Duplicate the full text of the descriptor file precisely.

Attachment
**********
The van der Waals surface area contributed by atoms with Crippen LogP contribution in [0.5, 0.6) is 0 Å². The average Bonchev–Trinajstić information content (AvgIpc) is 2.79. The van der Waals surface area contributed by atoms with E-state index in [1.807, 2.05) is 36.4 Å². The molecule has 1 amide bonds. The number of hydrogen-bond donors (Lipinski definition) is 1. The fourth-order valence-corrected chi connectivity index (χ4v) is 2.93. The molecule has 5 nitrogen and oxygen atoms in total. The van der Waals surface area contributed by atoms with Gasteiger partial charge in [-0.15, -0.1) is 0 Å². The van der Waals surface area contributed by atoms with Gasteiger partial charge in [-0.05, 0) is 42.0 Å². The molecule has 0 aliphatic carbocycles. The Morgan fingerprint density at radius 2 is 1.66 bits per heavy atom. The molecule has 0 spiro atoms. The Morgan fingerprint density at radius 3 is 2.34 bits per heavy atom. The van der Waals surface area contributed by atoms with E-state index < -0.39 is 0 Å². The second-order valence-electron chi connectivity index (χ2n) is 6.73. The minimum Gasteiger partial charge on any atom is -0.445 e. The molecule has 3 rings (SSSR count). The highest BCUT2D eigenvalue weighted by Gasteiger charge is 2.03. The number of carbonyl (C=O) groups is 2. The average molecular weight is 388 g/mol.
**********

The van der Waals surface area contributed by atoms with Crippen LogP contribution in [0.5, 0.6) is 0 Å². The average Bonchev–Trinajstić information content (AvgIpc) is 2.79. The van der Waals surface area contributed by atoms with E-state index in [1.807, 2.05) is 36.4 Å². The molecule has 1 amide bonds. The number of hydrogen-bond donors (Lipinski definition) is 1. The fourth-order valence-corrected chi connectivity index (χ4v) is 2.93. The molecule has 5 nitrogen and oxygen atoms in total. The van der Waals surface area contributed by atoms with Gasteiger partial charge in [-0.15, -0.1) is 0 Å². The van der Waals surface area contributed by atoms with Gasteiger partial charge in [-0.05, 0) is 42.0 Å². The molecule has 0 aliphatic carbocycles. The Morgan fingerprint density at radius 2 is 1.66 bits per heavy atom. The molecule has 0 spiro atoms. The Morgan fingerprint density at radius 3 is 2.34 bits per heavy atom. The van der Waals surface area contributed by atoms with E-state index < -0.39 is 0 Å². The second-order valence-electron chi connectivity index (χ2n) is 6.73. The minimum Gasteiger partial charge on any atom is -0.445 e. The molecule has 3 rings (SSSR count). The highest BCUT2D eigenvalue weighted by Gasteiger charge is 2.03. The number of carbonyl (C=O) groups is 2. The average molecular weight is 388 g/mol.